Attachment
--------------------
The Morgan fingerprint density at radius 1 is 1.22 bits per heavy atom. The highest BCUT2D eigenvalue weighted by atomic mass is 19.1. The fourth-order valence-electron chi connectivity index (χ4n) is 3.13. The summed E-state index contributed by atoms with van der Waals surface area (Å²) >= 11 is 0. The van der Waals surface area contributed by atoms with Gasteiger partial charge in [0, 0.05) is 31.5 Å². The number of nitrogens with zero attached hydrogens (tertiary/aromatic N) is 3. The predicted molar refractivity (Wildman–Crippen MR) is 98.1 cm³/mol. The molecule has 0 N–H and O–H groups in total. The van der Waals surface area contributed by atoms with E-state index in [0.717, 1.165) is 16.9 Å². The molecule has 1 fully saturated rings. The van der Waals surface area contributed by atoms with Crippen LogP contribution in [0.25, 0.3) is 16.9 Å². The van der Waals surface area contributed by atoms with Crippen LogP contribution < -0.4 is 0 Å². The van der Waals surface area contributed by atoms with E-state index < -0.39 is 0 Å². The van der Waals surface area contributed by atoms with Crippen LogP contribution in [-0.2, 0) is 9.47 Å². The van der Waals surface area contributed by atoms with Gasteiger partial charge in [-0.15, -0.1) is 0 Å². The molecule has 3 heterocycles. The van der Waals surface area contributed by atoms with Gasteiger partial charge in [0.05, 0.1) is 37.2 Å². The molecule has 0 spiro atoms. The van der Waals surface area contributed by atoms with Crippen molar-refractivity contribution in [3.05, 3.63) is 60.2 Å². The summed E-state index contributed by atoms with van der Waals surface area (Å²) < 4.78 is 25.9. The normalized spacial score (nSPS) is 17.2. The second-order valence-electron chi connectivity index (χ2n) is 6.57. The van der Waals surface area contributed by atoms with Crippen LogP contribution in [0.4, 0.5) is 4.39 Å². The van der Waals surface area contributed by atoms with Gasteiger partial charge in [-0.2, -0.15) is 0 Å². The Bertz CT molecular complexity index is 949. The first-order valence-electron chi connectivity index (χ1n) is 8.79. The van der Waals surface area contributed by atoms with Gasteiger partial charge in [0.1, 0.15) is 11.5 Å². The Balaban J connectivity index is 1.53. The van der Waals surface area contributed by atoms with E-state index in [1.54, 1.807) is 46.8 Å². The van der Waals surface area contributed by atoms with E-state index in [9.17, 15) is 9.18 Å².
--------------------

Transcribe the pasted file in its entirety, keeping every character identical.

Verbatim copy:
The Morgan fingerprint density at radius 1 is 1.22 bits per heavy atom. The highest BCUT2D eigenvalue weighted by atomic mass is 19.1. The fourth-order valence-electron chi connectivity index (χ4n) is 3.13. The summed E-state index contributed by atoms with van der Waals surface area (Å²) >= 11 is 0. The van der Waals surface area contributed by atoms with Gasteiger partial charge in [0, 0.05) is 31.5 Å². The number of nitrogens with zero attached hydrogens (tertiary/aromatic N) is 3. The predicted molar refractivity (Wildman–Crippen MR) is 98.1 cm³/mol. The molecule has 0 N–H and O–H groups in total. The van der Waals surface area contributed by atoms with E-state index in [0.717, 1.165) is 16.9 Å². The molecule has 1 fully saturated rings. The van der Waals surface area contributed by atoms with Crippen LogP contribution in [0.25, 0.3) is 16.9 Å². The van der Waals surface area contributed by atoms with Crippen LogP contribution < -0.4 is 0 Å². The van der Waals surface area contributed by atoms with E-state index < -0.39 is 0 Å². The van der Waals surface area contributed by atoms with Crippen LogP contribution in [-0.2, 0) is 9.47 Å². The van der Waals surface area contributed by atoms with Gasteiger partial charge in [-0.15, -0.1) is 0 Å². The molecule has 3 heterocycles. The van der Waals surface area contributed by atoms with Gasteiger partial charge in [0.05, 0.1) is 37.2 Å². The molecule has 0 spiro atoms. The van der Waals surface area contributed by atoms with Crippen molar-refractivity contribution in [3.05, 3.63) is 60.2 Å². The summed E-state index contributed by atoms with van der Waals surface area (Å²) < 4.78 is 25.9. The normalized spacial score (nSPS) is 17.2. The second-order valence-electron chi connectivity index (χ2n) is 6.57. The van der Waals surface area contributed by atoms with Crippen LogP contribution in [0.4, 0.5) is 4.39 Å². The van der Waals surface area contributed by atoms with Gasteiger partial charge in [-0.2, -0.15) is 0 Å². The Bertz CT molecular complexity index is 949. The first-order valence-electron chi connectivity index (χ1n) is 8.79. The van der Waals surface area contributed by atoms with Gasteiger partial charge in [0.1, 0.15) is 11.5 Å². The Balaban J connectivity index is 1.53. The van der Waals surface area contributed by atoms with E-state index in [1.54, 1.807) is 46.8 Å². The van der Waals surface area contributed by atoms with E-state index in [9.17, 15) is 9.18 Å².